The selection of photos here show a sampling of some of the more interesting forms contained within this batch of newly identified material – all of which hail from southern Mexico. Campylocentrus sp. is an example of the primitive subfamily Centrotinae, distinguished among most membracid subfamilies by the exposed scutellum (not covered by the expanded pronotum).  Hyphinoe obliqua is an example of the largely Neotropical subfamily Darninae, while Poppea setosa represents one of the more bizarre ant-mimicking species of the subfamily Smiliinae.  Umbonia is a diverse genus in the subfamily Membracinae, occurring from the southern U.S. south into South America. Umbonia crassicornis is one of the most commonly encountered species in this genus, with the photos here showing the high degree of sexual dimorphism it exhibits.  As membracids go, these species are quite large (10 mm in length from frons to wing apex for Campylocentrus sp. and P. setosa, a slightly larger 11-13 mm for the others); however, the many smaller species in this family are no less extraordinarily ornamented.  I’ve also included a photo (below) of one of the drawers from the main collection after incorporating the newly identified material – this drawer represents about half of my treehopper collection, with the largely Nearctic tribe Smiliini and the primitive family Aetalionidae contained in another drawer. In all, the material contained one new subfamily, six new tribes, 13 new genera¹, and 30 new species for my collection. For those with an appetite for brutally technical text, a checklist of the species identified, arranged in my best attempt at their current higher classification, is appended below (any treehopper specialist who happens upon this should feel free to set the record straight on any errors). For each species, the country of origin (and state for U.S. specimens) is indicated along with the number of specimens, and higher taxa new to my collection are indicated with an asterisk(*). Don’t worry, I didn’t type this up just to post it here – it’s a cut/paste job from my newly updated collection inventory for Membracoidea. Happy reading!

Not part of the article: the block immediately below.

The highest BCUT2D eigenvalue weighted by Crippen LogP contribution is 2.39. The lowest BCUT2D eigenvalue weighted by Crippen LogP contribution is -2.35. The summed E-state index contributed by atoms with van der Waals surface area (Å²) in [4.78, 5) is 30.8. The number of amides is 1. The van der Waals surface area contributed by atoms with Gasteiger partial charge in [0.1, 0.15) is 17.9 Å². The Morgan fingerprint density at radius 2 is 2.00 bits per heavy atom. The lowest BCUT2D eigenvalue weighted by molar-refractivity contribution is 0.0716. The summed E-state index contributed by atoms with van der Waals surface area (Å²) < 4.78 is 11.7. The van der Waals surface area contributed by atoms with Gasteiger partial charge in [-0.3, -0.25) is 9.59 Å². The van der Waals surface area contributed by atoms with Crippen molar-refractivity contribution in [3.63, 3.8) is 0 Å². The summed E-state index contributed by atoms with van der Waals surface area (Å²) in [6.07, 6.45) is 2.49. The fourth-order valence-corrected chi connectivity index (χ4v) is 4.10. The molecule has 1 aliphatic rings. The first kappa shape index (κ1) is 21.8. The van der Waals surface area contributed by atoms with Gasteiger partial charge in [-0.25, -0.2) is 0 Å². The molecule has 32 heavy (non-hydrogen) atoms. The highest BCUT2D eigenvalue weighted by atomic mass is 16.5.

¹Wildly off topic, and perhaps of interest only to me, but two of the genera represented in the material are homonyms of plant genera: Oxyrhachis is also a Madagascan genus of Poaceae, and Campylocentrus is a Neotropical genus of Orchidaceae. Scientific names of plants and animals are governed by separate ruling bodies (ICBN and ICZN, respectively), neither of which specifically prohibit (but do recommend against) creating inter-code homonyms. The number of such homonyms is surprisingly high – almost 9,000 generic names have been used in both zoology and botany (13% of the total in botany) (source).  Fortunately, there is only one known case of plant/animal homonymy fr BOTH genus- and species-level names – Pieris napi japonica for a subspecies of the gray-veined white butterfly (Pieridae) and Pieris japonica for the popular ornamental plant Japanese andromeda (Ericaceae).


Kopp, D. D. and T. R. Yonke. 1973-1974. The treehoppers of Missouri: Parts 1-4. Journal of the Kansas Entomological Society 46(1):42-64; 46(3):375-421; 46(3):375-421; 47(1):80-130.

Wood, T. K. 1999. Diversity in the New World Membracidae. Annual Review of Entomology 38:409-435.


*Campylocentrus curvidens (Fairmaire) [Mexico] – 4
Campylocentrus sp. [Mexico] – 1

*Umfilianus declivus Distant [South Africa] – 3

*Oxyrhachis latipes (Buckton) [South Africa] – 1